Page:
Good Software Architecture Practices with AADL

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The AADL model of each code pattern is available on our github examples repository here: For each pattern, we propose an AADL model that can be imported and used in OSATE as well as validation theorem to check the correct use of the pattern. The theorem are embedded in our OSATE toolset as shown below.

The following sections describe each modelling pattern.

Reference Materials

The following patterns are based on a review of existing software architecture analysis literature. We used the following reports


This pattern is very common in safety-critical systems. It consists of a component sending periodically data to another one. This can be a device (sensor) that sends data to a common data repository for making computation (such as a control law algorithm).

Patterns Details

This pattern use a single thread/decide that sends a data through a communication link. In this example, we use an AADL event port to exchange event between the component. The AADL code of this pattern can be found on various location on our example repository such as here(for the queued communication) or [here (for the thread rate).

Issues regarding period

This pattern can have an issue if the sender is executed at a higher frequency than the receiver. In that case, data can be lost and the receiver might miss some important data. In order to avoid this type of issue, we integrate a theorem in the OSATE software architecture toolset that check that the period (in millisecond) of the sender is lower than the period of the receiver. The model illustrating this issue can be found [here.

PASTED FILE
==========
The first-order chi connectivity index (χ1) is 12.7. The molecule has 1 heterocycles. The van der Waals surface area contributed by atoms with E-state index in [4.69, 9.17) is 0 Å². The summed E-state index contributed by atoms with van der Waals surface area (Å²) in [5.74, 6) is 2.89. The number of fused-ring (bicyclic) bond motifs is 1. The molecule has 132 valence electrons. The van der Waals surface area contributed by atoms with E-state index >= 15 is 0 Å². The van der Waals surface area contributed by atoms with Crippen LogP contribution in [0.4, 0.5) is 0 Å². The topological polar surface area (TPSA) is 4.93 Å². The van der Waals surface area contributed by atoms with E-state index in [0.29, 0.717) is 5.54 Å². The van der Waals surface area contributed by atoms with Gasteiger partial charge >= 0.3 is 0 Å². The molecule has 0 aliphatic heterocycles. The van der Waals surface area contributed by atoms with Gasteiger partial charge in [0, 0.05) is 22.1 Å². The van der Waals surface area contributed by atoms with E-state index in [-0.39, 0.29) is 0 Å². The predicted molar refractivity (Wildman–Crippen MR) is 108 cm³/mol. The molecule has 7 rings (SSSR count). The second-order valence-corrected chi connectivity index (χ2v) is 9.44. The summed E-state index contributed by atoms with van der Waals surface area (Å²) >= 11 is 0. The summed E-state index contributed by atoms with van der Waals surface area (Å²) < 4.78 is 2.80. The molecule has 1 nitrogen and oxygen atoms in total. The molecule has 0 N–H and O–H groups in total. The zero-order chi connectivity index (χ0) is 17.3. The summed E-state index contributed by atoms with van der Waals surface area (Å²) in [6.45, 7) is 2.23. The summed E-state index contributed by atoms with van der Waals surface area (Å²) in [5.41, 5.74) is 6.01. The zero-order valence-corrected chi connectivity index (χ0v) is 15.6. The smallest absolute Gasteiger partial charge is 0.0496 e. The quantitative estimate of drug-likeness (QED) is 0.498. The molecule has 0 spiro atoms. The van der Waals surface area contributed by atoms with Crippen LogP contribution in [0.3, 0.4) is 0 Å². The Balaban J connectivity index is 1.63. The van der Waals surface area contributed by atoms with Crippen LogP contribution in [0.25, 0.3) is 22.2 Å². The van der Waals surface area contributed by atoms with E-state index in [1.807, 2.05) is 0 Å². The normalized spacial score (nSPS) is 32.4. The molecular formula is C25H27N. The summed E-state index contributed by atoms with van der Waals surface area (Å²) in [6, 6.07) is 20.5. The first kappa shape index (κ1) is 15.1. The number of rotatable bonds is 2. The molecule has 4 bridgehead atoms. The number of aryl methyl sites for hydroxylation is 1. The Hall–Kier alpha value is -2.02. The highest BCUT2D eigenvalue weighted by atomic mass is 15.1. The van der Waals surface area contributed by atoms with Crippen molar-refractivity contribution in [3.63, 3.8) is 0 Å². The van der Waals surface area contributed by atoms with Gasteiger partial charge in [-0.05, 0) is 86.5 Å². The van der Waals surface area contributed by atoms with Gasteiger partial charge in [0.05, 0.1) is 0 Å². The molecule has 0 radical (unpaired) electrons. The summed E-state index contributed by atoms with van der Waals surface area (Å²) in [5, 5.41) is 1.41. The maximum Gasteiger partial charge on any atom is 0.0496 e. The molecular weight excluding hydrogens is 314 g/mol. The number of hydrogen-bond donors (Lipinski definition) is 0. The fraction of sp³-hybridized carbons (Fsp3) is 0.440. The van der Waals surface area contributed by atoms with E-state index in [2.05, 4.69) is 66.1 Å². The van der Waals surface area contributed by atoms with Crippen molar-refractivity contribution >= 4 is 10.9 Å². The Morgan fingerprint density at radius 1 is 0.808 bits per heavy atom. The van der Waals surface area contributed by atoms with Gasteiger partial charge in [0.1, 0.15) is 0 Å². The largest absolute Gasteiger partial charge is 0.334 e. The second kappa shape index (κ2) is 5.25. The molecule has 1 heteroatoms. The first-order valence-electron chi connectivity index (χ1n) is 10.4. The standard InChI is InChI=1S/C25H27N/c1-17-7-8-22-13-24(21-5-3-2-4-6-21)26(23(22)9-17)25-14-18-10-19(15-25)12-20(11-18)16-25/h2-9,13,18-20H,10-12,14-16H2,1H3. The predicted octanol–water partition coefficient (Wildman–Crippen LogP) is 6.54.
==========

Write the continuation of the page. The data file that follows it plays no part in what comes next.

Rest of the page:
The following theorem check the consistency of communicating thread.

 theorem period_consistency
 --  If two threads are communicating using ports,
 --  the sender must have a period that is higher
 --  than the receiver so that the receiver can
 --  handle its data on time.
 foreach Conn in Connection_Set do
    foreach thr_src in {x in Thread_Set | Owner (Source(Conn)) = x} do
    foreach thr_dst in {y in Thread_Set | Owner (Destination(Conn)) = y} do
          check ( (Property (thr_src , "Period")) >= (Property (thr_dst, "Period")));

The following pictures show the use of our verification functionality included in our software architecture tool, OSATE.

Issues regarding queued communications

Another issue is related to the use of queued communication. In fact, when using queued communication, the sender can run faster than the receiver. However, in that case, one must still check that the period are consistent and the sender does not execute too quickly so that there is no more space in the queue to store new data. The validation theorem would then ensure that the queue dimension is set consistently. The following LUTE theorem (integrated in our toolset) checks that property:

 theorem queue_dimension
 --  This theorem checks the correct use
 --  of buffered communication. This is recommended
 --  and/or advised by the NASA report on Flight
 --  Software Complexity. This example show also
 --  how to check timing requirements when using buffer.
 --  For reference, see the document
 --  NASA Study on Flight Software Complexity
 --  Appendix B, Section 4 (page 6)
 foreach Conn in {c in Connection_Set | Property_Exists (Destination (c), "Queue_Size")} do
    foreach thr_src in {x in Thread_Set | Owner (Source(Conn)) = x} do 
    foreach thr_dst in {y in Thread_Set | Owner (Destination(Conn)) = y} do  
          check ( (Property (thr_src , "Period") * Property (Destination (Conn), "Queue_Size")) >= (Property (thr_dst, "Period")));

The related example can be found here.